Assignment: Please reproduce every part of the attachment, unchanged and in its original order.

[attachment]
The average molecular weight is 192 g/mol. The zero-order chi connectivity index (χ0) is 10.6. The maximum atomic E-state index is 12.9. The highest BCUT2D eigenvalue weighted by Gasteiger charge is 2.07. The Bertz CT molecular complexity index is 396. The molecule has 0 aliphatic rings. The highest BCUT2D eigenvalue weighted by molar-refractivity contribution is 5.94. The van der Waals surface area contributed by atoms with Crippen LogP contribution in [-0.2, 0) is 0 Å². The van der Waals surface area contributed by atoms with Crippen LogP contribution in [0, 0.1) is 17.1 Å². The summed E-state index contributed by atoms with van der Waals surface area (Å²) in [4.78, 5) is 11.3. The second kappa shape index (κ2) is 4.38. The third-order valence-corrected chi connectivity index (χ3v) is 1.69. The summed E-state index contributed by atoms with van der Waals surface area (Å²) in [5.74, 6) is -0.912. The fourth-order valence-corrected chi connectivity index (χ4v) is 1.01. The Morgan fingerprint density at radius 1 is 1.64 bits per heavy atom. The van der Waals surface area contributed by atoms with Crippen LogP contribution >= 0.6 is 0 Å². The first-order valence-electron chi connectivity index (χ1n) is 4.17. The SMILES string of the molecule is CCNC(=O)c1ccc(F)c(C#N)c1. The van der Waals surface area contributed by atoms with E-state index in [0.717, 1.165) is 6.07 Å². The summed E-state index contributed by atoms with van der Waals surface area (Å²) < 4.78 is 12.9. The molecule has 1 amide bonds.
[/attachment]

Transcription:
The average molecular weight is 192 g/mol. The zero-order chi connectivity index (χ0) is 10.6. The maximum atomic E-state index is 12.9. The highest BCUT2D eigenvalue weighted by Gasteiger charge is 2.07. The Bertz CT molecular complexity index is 396. The molecule has 0 aliphatic rings. The highest BCUT2D eigenvalue weighted by molar-refractivity contribution is 5.94. The van der Waals surface area contributed by atoms with Crippen LogP contribution in [-0.2, 0) is 0 Å². The van der Waals surface area contributed by atoms with Crippen LogP contribution in [0, 0.1) is 17.1 Å². The summed E-state index contributed by atoms with van der Waals surface area (Å²) in [4.78, 5) is 11.3. The second kappa shape index (κ2) is 4.38. The third-order valence-corrected chi connectivity index (χ3v) is 1.69. The summed E-state index contributed by atoms with van der Waals surface area (Å²) in [5.74, 6) is -0.912. The fourth-order valence-corrected chi connectivity index (χ4v) is 1.01. The Morgan fingerprint density at radius 1 is 1.64 bits per heavy atom. The van der Waals surface area contributed by atoms with Crippen LogP contribution >= 0.6 is 0 Å². The first-order valence-electron chi connectivity index (χ1n) is 4.17. The SMILES string of the molecule is CCNC(=O)c1ccc(F)c(C#N)c1. The van der Waals surface area contributed by atoms with E-state index in [0.717, 1.165) is 6.07 Å². The summed E-state index contributed by atoms with van der Waals surface area (Å²) < 4.78 is 12.9. The molecule has 1 amide bonds.